When I walk around the city shooting street photography, I am often stuck by people I see, so, of course, I want to take their picture.
In El Paso the people are so beautiful I cannot help but to want to preserve an image of everyone one, to keep in my heart forever.
But like most writers (remember, I am a fiction writer first), I love to people-watch. Ever since I was a child growing up in Fresno, I loved sitting downtown on the Fulton Mall watching all the ladies shopping, all the old men on the benches by the fountains, the cholo kids zipping by on their bicycles.
As an adult one of the things I love most about travelling is sitting in plazas or thoroughfares watching people walk by, people who strike me as beautiful.
Like these ladies going down an elevator.
Maybe what compelled me to shoot them was how well they were framed inside that metal box.
They saw me, and they clearly know I was taking their picture.
What I usually do when I’m caught snatching someone’s soul is shoot more shots right at them, and to the side of them, and way above their heads, so many shots, click click click, that they know I’m not singularizing them but am merely taking pictures of the city. And in most big cities, places like NYC or LA, so many people carry cameras, I am never out of place.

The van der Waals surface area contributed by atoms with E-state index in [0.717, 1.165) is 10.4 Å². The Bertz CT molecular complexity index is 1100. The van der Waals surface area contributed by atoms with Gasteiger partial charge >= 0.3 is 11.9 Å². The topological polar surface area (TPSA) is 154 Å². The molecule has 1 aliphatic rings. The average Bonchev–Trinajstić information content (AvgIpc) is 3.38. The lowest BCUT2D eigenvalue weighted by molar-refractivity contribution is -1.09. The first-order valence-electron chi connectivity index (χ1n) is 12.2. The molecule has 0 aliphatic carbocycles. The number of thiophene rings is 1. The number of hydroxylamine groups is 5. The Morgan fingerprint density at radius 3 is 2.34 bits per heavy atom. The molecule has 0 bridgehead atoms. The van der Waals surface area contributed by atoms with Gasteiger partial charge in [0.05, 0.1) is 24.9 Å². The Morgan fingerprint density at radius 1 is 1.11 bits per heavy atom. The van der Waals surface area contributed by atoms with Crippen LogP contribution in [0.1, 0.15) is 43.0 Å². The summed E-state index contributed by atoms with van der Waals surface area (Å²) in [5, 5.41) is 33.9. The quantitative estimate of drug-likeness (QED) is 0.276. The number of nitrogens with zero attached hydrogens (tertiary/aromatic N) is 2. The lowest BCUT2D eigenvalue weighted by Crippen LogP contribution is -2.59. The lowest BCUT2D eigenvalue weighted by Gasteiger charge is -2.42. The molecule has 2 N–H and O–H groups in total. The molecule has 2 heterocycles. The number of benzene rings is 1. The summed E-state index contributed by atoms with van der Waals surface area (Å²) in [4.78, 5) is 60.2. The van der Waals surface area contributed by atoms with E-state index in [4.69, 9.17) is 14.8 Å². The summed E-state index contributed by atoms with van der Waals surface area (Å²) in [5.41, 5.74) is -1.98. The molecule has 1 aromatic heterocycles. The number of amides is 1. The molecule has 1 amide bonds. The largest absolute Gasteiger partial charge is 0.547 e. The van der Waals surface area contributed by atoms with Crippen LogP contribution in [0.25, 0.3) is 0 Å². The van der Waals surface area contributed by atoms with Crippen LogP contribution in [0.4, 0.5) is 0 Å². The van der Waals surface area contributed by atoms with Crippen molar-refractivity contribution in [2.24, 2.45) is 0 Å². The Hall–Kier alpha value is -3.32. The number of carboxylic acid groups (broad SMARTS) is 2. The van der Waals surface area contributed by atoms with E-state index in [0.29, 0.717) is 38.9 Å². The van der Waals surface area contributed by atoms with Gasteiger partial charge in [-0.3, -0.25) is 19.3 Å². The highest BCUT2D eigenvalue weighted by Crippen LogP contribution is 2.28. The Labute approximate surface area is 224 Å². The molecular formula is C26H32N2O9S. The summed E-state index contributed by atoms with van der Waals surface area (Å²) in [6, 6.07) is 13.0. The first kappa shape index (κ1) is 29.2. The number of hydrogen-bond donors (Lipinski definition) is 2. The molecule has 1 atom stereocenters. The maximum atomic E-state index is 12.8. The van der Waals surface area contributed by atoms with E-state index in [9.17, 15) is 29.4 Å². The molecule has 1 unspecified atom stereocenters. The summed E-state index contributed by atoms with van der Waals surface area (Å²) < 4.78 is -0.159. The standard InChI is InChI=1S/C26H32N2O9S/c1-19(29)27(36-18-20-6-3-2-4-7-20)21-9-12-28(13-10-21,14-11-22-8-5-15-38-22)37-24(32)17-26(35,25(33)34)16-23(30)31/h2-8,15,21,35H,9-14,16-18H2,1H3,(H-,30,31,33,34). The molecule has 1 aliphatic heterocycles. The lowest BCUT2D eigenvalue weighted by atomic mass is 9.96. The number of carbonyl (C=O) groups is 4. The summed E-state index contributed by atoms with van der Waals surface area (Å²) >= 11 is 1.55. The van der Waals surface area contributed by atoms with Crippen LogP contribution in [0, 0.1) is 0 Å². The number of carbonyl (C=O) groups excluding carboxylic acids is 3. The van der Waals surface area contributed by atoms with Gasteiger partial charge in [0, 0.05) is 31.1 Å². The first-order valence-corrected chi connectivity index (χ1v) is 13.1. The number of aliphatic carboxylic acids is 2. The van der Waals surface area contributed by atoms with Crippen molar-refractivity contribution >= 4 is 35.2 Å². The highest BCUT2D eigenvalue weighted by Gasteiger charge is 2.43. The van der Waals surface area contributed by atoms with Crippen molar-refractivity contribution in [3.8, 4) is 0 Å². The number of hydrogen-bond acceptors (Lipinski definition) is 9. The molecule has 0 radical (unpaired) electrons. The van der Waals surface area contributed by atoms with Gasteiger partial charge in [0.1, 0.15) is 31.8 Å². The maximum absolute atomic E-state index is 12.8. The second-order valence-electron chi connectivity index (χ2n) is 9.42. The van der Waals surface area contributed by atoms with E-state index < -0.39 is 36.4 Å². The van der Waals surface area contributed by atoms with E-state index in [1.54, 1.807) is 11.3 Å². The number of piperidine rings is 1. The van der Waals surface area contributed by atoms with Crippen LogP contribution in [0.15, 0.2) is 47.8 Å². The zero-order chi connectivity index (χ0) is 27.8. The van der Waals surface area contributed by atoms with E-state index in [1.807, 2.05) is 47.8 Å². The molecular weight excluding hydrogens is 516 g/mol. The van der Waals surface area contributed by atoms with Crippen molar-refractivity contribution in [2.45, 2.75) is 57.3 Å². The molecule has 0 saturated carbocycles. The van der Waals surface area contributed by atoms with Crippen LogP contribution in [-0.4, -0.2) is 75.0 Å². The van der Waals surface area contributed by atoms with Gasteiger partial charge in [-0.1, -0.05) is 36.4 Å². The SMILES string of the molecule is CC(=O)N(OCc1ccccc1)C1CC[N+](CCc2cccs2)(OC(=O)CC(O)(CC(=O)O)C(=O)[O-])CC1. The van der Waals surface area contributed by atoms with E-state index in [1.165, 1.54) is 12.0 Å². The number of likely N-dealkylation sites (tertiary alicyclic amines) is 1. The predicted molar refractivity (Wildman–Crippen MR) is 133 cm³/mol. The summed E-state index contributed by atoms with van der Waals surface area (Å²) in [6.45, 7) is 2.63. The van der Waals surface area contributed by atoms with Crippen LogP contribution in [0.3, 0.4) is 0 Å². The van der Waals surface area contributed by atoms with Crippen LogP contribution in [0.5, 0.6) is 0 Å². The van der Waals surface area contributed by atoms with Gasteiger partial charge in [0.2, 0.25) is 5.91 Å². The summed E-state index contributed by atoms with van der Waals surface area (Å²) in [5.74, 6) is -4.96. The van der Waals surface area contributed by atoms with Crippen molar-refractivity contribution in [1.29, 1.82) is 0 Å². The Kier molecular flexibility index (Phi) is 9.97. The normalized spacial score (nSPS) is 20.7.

One of the issues one encounters in taking street photography is how to shoot people. The photo blogs offer many hints on how to take people’s photos on the sly, so one can get real candid shots.
Whereas I appreciate the effect of clandestine shots, I also think asking strangers if you can take their picture works as well.
It started one evening in Hollywood. I had been taking candid shots of people, when I decided I was going to ask people if I could take their pictures, just to see what reaction I got.
It surprised me that mostly everyone said yes.
I liked that I was able to focus my energy on only people who said yes.
In the photo below, I didn't notice the guy looking out the window until later. Click on it to see that single eye looking out from under the cap, which gives the image a bit of tension, I think.
So for now, asking people seems a good way to go, but not telling seems pretty good too.
Ask? Don't tell?
Or not to ask?
Or not to ask:
I guess it depends on the moment.
I think form in any work of art is much more effective when it is at least partially the result of the process of creation itself.
Like Borges says , If you have written what you set out to write, it's probably not worth much.